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SPCI - Sociedade Portuguesa de Cuidados Intensivos

Revista Brasileira de Terapia Intensiva

AMIB - Associação de Medicina Intensiva Brasileira

OFFICIAL JOURNAL OF THE ASSOCIAÇÃO BRASILEIRA DE MEDICINA INTENSIVA AND THE SOCIEDADE PORTUGUESA DE CUIDADOS INTENSIVOS

ISSN: 0103-507X
Online ISSN: 1982-4335

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Rocha ÂRM, Costa CHV. Para: Alterações da mecânica ventilatória durante a fisioterapia respiratória em pacientes ventilados mecanicamente. Rev Bras Ter Intensiva. 2015;27(4):422-423

 

 

2015;27(4):422-423
LETTER TO THE EDITOR

10.5935/0103-507X.20150072

To: Changes in respiratory mechanics during respiratory physiotherapy in mechanically ventilated patients

Para: Alterações da mecânica ventilatória durante a fisioterapia respiratória em pacientes ventilados mecanicamente

 

Conflicts of interest: None.

Corresponding author: Caio Henrique Veloso da Costa, Unidade de Terapia Intensiva Geral do Hospital Geral do Estado Professor Osvaldo Brandão Vilela Av. Siqueira Campos, 2.095 - Trapiche da Barra, Zip code: 57010000 - Maceió (AL), Brazil, E-mail: [email protected]

 

To the Editor,

We were very interested in the study by Moreira et al.(1) as it reflects common and routine respiratory physiotherapy practices in intensive care units in Brazil and other countries. We appreciate the author's effort in examining the evidence for this type of therapy. In this study, an improvement was observed in the ventilatory mechanics parameters after the application of a respiratory physiotherapy protocol in patients dependent on mechanical ventilation. The authors report a significant increase in dynamic pulmonary compliance, tidal volume, and oxygen saturation and a reduction in respiratory system resistance after application of the protocol. This protocol consisted of chest compression and vibration maneuvers, 0.9% saline instillation, and hyperinflation with a manual resuscitator, followed by endotracheal aspiration. However, we note the absence of a control group to help determine whether these gains were due to the use of the protocol and whether these gains could not be achieved with the endotracheal suction procedure alone.

According to the AARC Clinical Practice Guidelines - Endotracheal Suctioning of Mechanically Ventilated Patients with Artificial Airways,(2) the decrease in peak pressure and airway resistance and the increase in dynamic compliance and tidal volume are expected and desired outcomes for endotracheal suctioning procedures and, therefore, a confounding factor for the effectiveness of the proposed therapy.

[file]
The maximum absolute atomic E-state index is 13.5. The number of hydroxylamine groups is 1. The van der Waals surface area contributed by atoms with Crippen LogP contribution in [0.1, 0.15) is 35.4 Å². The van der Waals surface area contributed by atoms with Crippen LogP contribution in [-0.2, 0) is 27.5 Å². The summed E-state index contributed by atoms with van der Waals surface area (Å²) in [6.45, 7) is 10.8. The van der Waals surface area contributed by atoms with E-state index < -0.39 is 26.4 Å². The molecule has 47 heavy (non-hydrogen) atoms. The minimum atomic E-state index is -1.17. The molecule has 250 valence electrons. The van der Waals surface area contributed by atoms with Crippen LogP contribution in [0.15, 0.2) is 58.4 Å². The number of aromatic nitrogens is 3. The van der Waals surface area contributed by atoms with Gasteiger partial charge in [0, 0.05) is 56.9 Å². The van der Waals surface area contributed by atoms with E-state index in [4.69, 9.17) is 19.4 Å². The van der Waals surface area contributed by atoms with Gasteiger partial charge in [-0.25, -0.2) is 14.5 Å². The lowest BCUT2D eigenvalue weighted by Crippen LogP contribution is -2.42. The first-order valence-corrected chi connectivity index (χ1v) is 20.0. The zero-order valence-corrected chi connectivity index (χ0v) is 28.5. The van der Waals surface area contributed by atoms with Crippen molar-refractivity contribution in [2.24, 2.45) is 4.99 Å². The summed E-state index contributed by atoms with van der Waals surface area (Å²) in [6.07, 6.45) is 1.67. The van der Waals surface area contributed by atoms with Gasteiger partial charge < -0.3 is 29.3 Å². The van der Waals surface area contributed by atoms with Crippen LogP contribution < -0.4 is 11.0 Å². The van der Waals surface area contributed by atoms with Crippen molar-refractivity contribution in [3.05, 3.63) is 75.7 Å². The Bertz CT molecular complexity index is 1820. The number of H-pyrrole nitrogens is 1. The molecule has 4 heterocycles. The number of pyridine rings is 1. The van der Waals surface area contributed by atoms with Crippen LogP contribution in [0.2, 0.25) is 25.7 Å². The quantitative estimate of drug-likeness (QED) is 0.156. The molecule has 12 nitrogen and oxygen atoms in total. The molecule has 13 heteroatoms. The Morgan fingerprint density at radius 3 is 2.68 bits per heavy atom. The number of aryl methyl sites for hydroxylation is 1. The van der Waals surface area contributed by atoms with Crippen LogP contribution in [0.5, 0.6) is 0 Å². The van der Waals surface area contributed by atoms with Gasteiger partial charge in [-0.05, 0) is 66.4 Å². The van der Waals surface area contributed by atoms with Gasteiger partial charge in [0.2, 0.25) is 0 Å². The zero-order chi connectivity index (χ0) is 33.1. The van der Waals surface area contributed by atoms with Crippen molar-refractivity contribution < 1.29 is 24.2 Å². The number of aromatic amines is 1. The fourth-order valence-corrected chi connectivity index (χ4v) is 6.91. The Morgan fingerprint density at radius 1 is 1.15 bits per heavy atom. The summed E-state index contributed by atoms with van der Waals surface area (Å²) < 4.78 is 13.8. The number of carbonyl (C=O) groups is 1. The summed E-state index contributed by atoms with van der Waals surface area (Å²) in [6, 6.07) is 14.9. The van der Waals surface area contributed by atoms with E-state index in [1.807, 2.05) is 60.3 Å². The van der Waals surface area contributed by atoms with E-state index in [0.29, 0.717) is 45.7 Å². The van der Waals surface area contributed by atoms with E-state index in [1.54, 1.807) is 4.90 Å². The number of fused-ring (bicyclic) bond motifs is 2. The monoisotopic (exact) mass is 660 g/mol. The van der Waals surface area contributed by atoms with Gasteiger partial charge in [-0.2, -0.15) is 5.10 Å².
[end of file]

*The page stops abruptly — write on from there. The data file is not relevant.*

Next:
The authors also did not report any peak airway pressure controls during hyperinflation with the manual resuscitator, which may compromise the safety of the procedure. Peak pressures above 40cmH2O may be associated with alveolar overdistention and the risk of barotrauma, suggesting, for safety reasons, the use of manometers coupled to a manual resuscitator during these maneuvers.(3-5)

Ângelo Roncalli Miranda Rocha
General Intensive Care Unit, Hospital Geral do Estado Professor Osvaldo Brandão Vilela - Maceió (AL), Brazil; Hospital Escola Hélvio Auto - Maceió (AL), Brazil; Centro de Estudos Superiores de Maceió - Maceió (AL), Brazil. General Intensive Care Unit, Hospital Geral do Estado Professor Osvaldo Brandão Vilela - Maceió (AL), Brazil.
Caio Henrique Veloso da Costa
General Intensive Care Unit, Hospital Geral do Estado Professor Osvaldo Brandão Vilela - Maceió (AL), Brazil; Hospital Escola Hélvio Auto - Maceió (AL), Brazil; Centro de Estudos Superiores de Maceió - Maceió (AL), Brazil. General Intensive Care Unit, Hospital Geral do Estado Professor Osvaldo Brandão Vilela - Maceió (AL), Brazil.

REFERENCES

Moreira FC, Teixeira C, Savi A, Xavier R. Alterações da mecânica ventilatória durante a fisioterapia em pacientes ventilados mecanicamente. Rev Bras Ter Intensiva. 2015;27(2):155-60.
American Association for Respiratory Care. AARC Clinical Practice Guidelines. Endotracheal suctioning of mechanically ventilated patients with artificial airways 2010. Respir Care. 2010;55(6):758-64. Link PubMed